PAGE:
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Torque

Torque

(OP)
Hi, Engineering is not my field, so please be kind. I need to manually feel what winding a spring with 35-160 inch ounce torque feels like in order to complete a prototype. Is there a simple way to do this? Thanks so much. Lisa (toofarblonde@aol.com)

RE: Torque

You could get a torque wrench in this range (snap on have them small enough with a 1/4" drive.  Make up some sort of adaptor between the 1/4" drive on the wrench and your key, set the wrench to 160 in/oz set it inot a vise or imobilise it some way and turn the key till you get a click. (torque wrenches click at a set amount of torque). The key wont actually turn but the amount of force required to get a click will give you a good indication of what it feels like.  Obviously the amount of force required will vary depending on the diameter of the key.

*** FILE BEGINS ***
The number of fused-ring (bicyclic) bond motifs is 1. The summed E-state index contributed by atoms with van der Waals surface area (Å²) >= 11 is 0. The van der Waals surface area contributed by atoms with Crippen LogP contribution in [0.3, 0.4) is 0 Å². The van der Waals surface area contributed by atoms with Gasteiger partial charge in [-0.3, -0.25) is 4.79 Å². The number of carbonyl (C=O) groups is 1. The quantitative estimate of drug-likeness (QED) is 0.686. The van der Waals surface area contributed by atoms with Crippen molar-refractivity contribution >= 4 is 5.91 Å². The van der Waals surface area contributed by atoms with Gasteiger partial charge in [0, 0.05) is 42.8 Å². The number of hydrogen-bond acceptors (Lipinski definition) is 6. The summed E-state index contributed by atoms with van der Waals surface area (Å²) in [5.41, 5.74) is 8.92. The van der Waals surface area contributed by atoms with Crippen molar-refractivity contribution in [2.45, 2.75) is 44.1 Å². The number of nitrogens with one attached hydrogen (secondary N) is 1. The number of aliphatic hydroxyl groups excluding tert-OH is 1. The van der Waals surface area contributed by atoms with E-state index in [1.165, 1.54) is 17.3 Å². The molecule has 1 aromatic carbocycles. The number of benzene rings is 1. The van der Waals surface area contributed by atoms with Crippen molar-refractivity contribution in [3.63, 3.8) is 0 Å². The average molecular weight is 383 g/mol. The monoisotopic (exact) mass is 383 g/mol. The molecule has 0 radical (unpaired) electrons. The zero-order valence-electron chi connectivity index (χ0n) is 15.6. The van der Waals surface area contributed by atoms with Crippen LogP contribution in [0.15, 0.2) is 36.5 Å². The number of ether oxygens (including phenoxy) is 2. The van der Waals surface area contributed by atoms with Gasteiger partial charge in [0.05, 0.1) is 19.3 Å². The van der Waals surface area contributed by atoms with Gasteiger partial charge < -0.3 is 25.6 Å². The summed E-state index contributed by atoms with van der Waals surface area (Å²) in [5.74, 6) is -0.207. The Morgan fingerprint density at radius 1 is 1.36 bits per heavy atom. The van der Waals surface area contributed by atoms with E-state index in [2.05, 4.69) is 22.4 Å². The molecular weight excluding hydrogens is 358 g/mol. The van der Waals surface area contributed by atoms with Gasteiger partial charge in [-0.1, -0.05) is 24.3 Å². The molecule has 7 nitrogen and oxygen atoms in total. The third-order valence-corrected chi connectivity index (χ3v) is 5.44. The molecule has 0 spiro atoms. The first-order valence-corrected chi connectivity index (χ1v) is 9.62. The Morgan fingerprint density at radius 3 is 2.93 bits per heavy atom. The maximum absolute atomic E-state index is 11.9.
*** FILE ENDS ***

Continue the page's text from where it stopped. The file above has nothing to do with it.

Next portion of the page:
Hope this helps but drop me a line at jralph@pslg.com if you require anything further.

RE: Torque

Lisa911,
To give you an idea, your maximum torque of 160 in-oz will feel like picking up something that weighs about 10 lbs with your index finger and then flexing your finger at the first joint.  Pretty tough, huh?!  Assuming you are winding this spring closely around a stem (within maybe an inch or so of the stem), then you can expect to use about the same effort as would be required to open a pickle jar or other vacuum sealed jar.  Pretty stiff for hand tightening, but easily do-able!  The lower end of your scale will be very easy to gage.  You should be able to spin that torque with little effort...kind of like the lid after the initial loosening is done.

RE: Torque

What using taking a wooden dowel, some string, and some small weights?  Wrap the string around the dowel, and calculate what weight is needed to generate the torque based upon the dowel radius.  Remember, Torque = Force * Radius.

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